Well if the NY Times is going to go down the yellow journalism road, how about this: NY Times in favor of protecting child pornographers, punishing those who ferret them out of their platforms. The difference between yellow click bait journalism, and true journalism, is that true journalism lays out all the facts rather than disregarding the inconvenient ones, and lets the readers decide, rather than telling them what they should think. I think Fred’s security camera analogy is spot on.

    0
    August 20, 2021
  5. Steven Philips said:
    So, Thomas, there IS no “true journalism” anymore?
    Or “true” much of anything. Almost any statement (outside of good science) seems to be shading someone’s agenda.

    0
    August 20, 2021
    • Thomas Larkin said:
      I may be coming from a completely different perspective than you. Doesn’t Apple have a right to know if illegal content is on its servers, and to do what it can to keep it off? And isn’t scanning for illegal images on on its own servers very different from, say, selling your personally identifiable information (including say financial and other private information) to others? Moreover, doesn’t this just represent another evolution of existing technology, all of which can be used for good or bad, ethically or unethically, in the wrong hands? So yeah, I view this as playing to the cheap seats.

      1
      August 20, 2021
  6. Robert Stack said:
    Because we all like to deal with facts on this site, even when our analysis sometimes yields a different perspective, I’d like to point out the following:

    The byline of this op-ed piece reads: “By Greg Bensinger. Mr. Bensinger is a member of the editorial board.”

    It’s notable that the piece is expressly NOT stated as the opinion of the NYT’s editorial board, but is simply authored by one of its members. I think it’s safe to assume that other board members must have disagreed with Bensinger’s perspective, otherwise this would have come out as an “official” NYT editorial and would have been published on a Sunday for added gravitas. So in the interest of fairness, there is no “NYT perspective” offered here, nor are they trying to tell people what to do. The piece appears on the op-ed page – where opinions are expressed – and is clearly labelled as to whose opinion it is.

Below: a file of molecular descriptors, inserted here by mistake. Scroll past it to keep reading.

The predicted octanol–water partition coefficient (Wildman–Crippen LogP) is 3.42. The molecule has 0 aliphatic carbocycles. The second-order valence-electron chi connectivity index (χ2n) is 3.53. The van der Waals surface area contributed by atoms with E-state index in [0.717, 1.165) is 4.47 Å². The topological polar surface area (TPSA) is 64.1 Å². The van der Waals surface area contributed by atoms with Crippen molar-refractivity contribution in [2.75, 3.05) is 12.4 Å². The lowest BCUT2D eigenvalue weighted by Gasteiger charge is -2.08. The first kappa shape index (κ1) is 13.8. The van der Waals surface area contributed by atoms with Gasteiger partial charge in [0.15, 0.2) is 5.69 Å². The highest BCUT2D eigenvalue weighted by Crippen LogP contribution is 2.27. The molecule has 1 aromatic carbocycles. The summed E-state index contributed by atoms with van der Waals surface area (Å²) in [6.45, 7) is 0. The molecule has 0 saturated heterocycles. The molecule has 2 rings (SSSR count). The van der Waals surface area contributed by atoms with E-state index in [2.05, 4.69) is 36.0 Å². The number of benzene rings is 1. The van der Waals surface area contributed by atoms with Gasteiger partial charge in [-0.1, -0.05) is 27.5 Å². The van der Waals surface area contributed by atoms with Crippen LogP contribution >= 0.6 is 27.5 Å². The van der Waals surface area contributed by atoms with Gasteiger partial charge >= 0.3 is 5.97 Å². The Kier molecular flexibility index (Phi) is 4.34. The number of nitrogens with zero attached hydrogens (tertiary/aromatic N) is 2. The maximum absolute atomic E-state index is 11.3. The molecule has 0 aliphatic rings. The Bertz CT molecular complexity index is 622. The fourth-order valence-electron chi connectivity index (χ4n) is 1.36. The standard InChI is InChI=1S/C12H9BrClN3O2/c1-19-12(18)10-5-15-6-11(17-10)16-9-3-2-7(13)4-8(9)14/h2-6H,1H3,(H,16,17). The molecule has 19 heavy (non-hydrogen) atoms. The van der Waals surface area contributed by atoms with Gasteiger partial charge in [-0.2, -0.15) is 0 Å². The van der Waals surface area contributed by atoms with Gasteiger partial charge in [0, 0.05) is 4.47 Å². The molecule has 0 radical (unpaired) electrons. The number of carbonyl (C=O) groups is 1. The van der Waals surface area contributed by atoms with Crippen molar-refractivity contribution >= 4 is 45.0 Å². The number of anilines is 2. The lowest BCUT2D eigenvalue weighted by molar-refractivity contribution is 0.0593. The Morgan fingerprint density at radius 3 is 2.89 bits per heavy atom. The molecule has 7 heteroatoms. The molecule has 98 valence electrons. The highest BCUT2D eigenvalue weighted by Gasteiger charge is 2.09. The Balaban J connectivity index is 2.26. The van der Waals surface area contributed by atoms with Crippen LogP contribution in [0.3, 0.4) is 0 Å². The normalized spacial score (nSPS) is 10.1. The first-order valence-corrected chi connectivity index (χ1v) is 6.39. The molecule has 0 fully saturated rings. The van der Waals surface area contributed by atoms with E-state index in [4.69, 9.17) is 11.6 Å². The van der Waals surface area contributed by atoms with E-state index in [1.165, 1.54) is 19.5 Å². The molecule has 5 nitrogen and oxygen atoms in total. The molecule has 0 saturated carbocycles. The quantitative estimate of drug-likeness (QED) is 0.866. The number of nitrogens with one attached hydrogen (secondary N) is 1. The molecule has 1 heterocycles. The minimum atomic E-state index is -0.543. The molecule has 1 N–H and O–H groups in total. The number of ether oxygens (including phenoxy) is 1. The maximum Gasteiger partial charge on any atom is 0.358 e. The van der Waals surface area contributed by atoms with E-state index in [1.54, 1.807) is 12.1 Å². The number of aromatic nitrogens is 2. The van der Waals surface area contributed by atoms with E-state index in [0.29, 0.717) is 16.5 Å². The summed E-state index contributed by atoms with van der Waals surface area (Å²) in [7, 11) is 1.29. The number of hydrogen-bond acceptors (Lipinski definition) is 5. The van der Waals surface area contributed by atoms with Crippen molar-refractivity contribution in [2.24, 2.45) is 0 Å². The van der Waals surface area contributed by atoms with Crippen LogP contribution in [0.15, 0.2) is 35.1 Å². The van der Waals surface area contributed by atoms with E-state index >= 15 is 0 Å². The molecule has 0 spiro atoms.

So let’s hope that Apple PR/Comms is drafting up a response right now disagreeing with Bensinger’s perspective in a respectful way, and pointing out factual errors where they appear. This should get a thoughtful but quick review and submitted as authored by Tim Cook or any of his able VPs. You can be sure the NYT will publish it. That’s what op-ed pages are for, right?

    The cynical may say: “But this will only generate even more clicks for that worthless fish wrap!”

    And alas that might be at least partially true. But it will better inform the public, at least those members that still read the NYT like I do. (Yes, I agree. Ever since Pogue left their coverage of Apple and all tech has gone downhill.)

    But I do remember a day not so long ago when we used to argue things out in a vigorous (but generally respectful) way on the editorial pages of our major newspapers – the public forums of a bygone era. And we all learned something. This community here on Apple 3.0 generally reminds me of that better era, before too many of us started yelling at each other and calling our fellow citizens stupid.

    3
    August 20, 2021